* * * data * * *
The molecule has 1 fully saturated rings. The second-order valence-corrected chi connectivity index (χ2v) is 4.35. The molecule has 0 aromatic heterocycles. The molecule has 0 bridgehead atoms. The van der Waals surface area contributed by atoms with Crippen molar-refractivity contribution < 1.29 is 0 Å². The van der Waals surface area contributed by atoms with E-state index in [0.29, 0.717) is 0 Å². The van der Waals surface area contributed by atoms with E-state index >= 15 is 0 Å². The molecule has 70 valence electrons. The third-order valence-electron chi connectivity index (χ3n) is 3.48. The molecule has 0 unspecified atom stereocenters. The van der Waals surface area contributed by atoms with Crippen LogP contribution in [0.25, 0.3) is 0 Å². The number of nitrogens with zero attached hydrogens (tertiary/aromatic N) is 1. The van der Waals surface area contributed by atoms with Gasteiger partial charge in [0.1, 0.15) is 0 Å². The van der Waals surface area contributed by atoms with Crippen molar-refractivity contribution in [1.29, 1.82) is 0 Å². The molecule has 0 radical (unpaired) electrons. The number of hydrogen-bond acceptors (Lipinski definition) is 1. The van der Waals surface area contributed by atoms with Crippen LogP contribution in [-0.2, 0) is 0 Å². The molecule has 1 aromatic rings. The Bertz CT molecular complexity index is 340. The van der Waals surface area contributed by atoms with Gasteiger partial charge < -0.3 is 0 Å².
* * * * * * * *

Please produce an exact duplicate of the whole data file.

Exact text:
The molecule has 1 fully saturated rings. The second-order valence-corrected chi connectivity index (χ2v) is 4.35. The molecule has 0 aromatic heterocycles. The molecule has 0 bridgehead atoms. The van der Waals surface area contributed by atoms with Crippen molar-refractivity contribution < 1.29 is 0 Å². The van der Waals surface area contributed by atoms with E-state index in [0.29, 0.717) is 0 Å². The van der Waals surface area contributed by atoms with E-state index >= 15 is 0 Å². The molecule has 70 valence electrons. The third-order valence-electron chi connectivity index (χ3n) is 3.48. The molecule has 0 unspecified atom stereocenters. The van der Waals surface area contributed by atoms with Crippen LogP contribution in [0.25, 0.3) is 0 Å². The number of nitrogens with zero attached hydrogens (tertiary/aromatic N) is 1. The van der Waals surface area contributed by atoms with Gasteiger partial charge in [0.1, 0.15) is 0 Å². The van der Waals surface area contributed by atoms with Crippen molar-refractivity contribution in [1.29, 1.82) is 0 Å². The molecule has 0 radical (unpaired) electrons. The number of hydrogen-bond acceptors (Lipinski definition) is 1. The van der Waals surface area contributed by atoms with Crippen LogP contribution in [-0.2, 0) is 0 Å². The molecule has 1 aromatic rings. The Bertz CT molecular complexity index is 340. The van der Waals surface area contributed by atoms with Gasteiger partial charge < -0.3 is 0 Å².